Regarding anorexia, food restriction associated with concerns about body weight is the reference point in contrast to binge eating disorder. People with anorexia drastically restrict their food intake in order to reduce their body weight and also show deep fear of gaining weight, even when their weight is below what is considered healthy, and may severely compromise both their nutritional status and health.
Thus, there is a distortion of their self-image or their own weight. In addition, people with purging-type anorexia engage in compensatory behaviours using laxatives and diuretics, or self-induced vomiting despite having ingested minimal amounts of food. However, they may also have episodes of binge eating that are always followed by purging behaviours.
In any case, the boundary among eating disorders is blurred and it is necessary to make the appropriate diagnosis in order to carry out the most effective intervention.
How to overcome it?
Binge eating disorder undoubtedly requires a multidisciplinary approach taking into account both the symptoms and risk factors that have been mentioned above. Intervention strategies under the premises of general health psychology should be aimed not only at reducing binge eating episodes but also at detecting the main factors that trigger these episodes (negative thoughts or emotions), improving our body image perception and establishing a conscious relationship with food based on the healthy eating habits development.
On a psychological level, cognitive behavioural therapy, both individually and in group sessions, will help the person suffering from the disorder to identify the negative thoughts and emotions that lead to the binge eating episode, as well as providing tools to cope with stress and negative emotions, and to improve their self-esteem and their body image perception.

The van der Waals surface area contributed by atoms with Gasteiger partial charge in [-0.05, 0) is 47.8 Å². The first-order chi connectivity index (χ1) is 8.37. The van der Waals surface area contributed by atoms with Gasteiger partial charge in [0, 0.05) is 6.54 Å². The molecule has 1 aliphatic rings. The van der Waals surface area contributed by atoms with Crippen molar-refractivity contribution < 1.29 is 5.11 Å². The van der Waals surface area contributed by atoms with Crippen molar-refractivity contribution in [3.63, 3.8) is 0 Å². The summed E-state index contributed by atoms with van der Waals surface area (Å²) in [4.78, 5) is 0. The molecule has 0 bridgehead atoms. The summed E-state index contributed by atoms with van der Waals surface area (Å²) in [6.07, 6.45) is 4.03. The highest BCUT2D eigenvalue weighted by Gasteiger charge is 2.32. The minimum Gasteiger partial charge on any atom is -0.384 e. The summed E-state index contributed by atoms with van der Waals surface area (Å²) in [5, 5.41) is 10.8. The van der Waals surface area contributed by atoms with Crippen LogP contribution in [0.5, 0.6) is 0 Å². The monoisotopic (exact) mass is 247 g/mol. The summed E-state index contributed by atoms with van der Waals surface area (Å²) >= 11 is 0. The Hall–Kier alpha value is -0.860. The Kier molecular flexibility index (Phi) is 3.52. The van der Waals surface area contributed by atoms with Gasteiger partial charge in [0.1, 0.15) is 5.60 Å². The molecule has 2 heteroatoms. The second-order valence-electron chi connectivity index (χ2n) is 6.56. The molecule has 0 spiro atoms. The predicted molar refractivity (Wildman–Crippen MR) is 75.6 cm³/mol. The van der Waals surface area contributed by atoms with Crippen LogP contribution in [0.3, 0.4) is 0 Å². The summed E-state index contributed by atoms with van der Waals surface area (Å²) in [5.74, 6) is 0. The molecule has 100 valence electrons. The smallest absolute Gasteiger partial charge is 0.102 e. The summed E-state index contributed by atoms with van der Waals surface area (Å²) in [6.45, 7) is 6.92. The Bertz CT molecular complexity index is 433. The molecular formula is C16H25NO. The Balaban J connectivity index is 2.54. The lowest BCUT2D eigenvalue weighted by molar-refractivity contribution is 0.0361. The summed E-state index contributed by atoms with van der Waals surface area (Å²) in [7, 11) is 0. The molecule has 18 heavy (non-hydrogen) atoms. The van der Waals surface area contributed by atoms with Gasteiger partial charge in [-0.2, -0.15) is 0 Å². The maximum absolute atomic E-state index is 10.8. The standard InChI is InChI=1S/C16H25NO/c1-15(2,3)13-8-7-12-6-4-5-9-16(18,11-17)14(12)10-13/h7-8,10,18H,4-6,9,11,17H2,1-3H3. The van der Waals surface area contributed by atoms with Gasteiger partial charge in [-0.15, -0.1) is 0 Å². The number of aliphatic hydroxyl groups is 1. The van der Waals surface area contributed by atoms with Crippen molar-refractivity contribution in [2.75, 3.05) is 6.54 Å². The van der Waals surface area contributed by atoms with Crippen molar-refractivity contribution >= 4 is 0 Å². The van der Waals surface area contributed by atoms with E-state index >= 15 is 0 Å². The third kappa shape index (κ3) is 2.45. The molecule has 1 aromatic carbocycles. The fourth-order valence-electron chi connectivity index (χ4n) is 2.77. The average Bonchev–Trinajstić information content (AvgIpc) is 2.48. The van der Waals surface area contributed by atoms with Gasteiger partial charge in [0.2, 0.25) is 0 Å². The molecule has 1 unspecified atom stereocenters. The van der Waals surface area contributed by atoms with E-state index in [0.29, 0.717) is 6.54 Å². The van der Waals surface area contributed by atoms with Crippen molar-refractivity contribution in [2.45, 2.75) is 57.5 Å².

Mindfulness-based therapy can have a complementary effect by promoting emotion regulation and developing awareness of the hunger-satiety trade-off. In addition, the concept of “Mindful Eating” has recently been developed, where the attentional focus is on the experience of eating without judgement and on the bodily sensations, thoughts and emotions that occur in the present moment, thus implementing a more conscious relationship with food.
On the other hand, nutritional intervention by the appropriate professional is required to help the person with the disorder to develop healthy eating habits and to banish the concept of dieting. Indeed, nutritional education allows routines and habits changing related to food, going deeper into the nutrients that the body needs and thus favouring the acquisition of healthy eating habits.
If, after reading this article, you find yourself reflected or you find yourself with emotions that are difficult to manage, please do not hesitate to get in touch with us.
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Loria Kohen, V., Campos del Portillo, R., Valero Pérez, M., Mories Álvarez, M.T., Castro Alija, M.J., Matía-Martín, M.P., & Gómez Candela, C.. (2021). Protocolo de educación nutricional en el tratamiento de los trastornos de la conducta alimentaria en el ámbito clínico y asistencial. Nutrición Hospitalaria, 38(4), 857-870.https://dx.doi.org/10.20960/nh.03617
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Laura N. Roza Amengual